dismissed as a banana republic. In the United States, the Sandinista 
government was successfully portrayed as communist and a threat, and 
crushed. After all, Richard Nixon had said of all of Latin America: "No 
one gives a shit about the place." The War On Democracy is meant as an 
antidote to this.

Modern fictional cinema rarely seems to break political silences. The 
very fine Motorcycle Diaries was a generation too late. In this country, 
where Hollywood sets the liberal boundaries, the work of Ken Loach and a 
few others is an honourable exception. However, the cinema is changing 
as if by default. The documentary has returned to the big screen and is 
being embraced by the public, in the US and all over. They were still 
clapping Michael Moore's Fahrenheit 9/11 two months after it opened in 
this country. Why? The answer is uncomplicated. It was a powerful film 
that helped people make sense of news that no longer made sense. It did 
not present the usual phoney "balance" as a pretence for presenting an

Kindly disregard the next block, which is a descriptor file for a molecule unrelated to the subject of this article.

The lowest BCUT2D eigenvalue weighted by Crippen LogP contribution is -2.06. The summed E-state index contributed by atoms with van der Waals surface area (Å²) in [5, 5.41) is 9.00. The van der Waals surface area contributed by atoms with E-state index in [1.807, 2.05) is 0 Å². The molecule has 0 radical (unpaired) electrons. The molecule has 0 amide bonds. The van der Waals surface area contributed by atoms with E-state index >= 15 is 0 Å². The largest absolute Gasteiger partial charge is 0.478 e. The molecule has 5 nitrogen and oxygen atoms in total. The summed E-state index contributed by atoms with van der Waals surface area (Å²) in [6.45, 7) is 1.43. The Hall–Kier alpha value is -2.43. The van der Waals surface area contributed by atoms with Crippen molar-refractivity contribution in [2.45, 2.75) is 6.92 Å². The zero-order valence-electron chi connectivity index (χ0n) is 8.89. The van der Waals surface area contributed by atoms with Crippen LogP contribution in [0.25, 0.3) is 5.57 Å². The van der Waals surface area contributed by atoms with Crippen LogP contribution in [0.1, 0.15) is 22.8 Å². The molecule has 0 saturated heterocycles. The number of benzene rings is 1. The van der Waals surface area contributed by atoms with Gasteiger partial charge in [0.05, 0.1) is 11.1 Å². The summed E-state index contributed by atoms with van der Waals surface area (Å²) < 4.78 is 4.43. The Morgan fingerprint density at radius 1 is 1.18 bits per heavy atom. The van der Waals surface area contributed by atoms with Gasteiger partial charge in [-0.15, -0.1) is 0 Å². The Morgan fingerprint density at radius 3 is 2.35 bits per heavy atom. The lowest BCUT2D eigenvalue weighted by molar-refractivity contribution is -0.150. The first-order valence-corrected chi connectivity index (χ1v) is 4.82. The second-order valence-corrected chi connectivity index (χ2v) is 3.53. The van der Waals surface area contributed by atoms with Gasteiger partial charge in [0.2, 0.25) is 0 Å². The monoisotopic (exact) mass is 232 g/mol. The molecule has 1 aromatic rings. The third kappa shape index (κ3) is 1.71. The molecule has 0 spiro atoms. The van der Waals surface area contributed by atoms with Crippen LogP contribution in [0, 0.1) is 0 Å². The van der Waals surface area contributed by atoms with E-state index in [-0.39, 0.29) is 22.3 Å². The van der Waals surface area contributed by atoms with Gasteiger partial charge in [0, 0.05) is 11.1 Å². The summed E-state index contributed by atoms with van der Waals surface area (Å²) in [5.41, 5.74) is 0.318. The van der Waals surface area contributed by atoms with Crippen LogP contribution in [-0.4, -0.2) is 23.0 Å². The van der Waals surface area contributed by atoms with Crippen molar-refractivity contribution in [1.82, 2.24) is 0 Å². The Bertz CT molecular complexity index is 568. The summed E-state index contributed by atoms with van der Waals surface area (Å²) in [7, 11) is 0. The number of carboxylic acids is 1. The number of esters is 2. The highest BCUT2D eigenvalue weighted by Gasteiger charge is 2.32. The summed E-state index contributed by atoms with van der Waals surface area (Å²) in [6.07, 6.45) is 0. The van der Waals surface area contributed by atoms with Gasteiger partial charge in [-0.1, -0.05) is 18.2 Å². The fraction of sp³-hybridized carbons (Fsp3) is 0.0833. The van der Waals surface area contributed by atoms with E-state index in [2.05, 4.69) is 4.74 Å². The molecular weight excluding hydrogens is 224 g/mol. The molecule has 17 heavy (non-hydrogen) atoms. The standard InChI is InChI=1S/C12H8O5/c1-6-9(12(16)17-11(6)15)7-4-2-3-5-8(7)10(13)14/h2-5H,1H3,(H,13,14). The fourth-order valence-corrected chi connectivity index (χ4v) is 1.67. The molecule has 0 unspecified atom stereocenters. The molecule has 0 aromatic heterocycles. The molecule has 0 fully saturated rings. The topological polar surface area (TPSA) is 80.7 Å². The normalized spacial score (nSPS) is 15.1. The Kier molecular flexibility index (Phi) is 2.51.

establishment consensus. It was not riddled with the cliches, platitudes 
and power assumptions that permeate "current affairs". It was realist 
cinema, as important as The Grapes of Wrath was in the 1930s, and people 
devoured it.

The War On Democracy is not the same. It comes out of a British 
commercial television tradition that is too often passed over: the 
pioneering of bold factual journalism that treated other societies not 
as post-imperial curios, as useful or expendable to "us", but 
extraordinary and important in their own terms. Granada's World in 
Action, where I began, was a prime example. It would report and film in 
ways that the BBC would not dare. These days, with misnamed "reality" 
programmes consuming much of television like a plague of cane toads, 
cinema has been handed a timely opportunity. Such are the dangers 
imposed on us all today by a rampant, neo-fascist superpower, and so 
urgent is our need for uncontaminated information that people are 
prepared to buy a cinema ticket to get it.

The War On Democracy examines the false democracy that comes with 
western corporations and financial institutions and a war waged, 
materially and as propaganda, against popular democracy. It is the story 
of the people I first saw 40 years ago; but they are no longer 
invisible; they are a mighty political movement, reclaiming noble 
concepts distorted by corporatism and they are defending the most basic 
human rights in a war being waged against all of us.

Cinema and television production are closely related, of course, but the 
differences, I have learned, are critical. Cinema allows a panorama to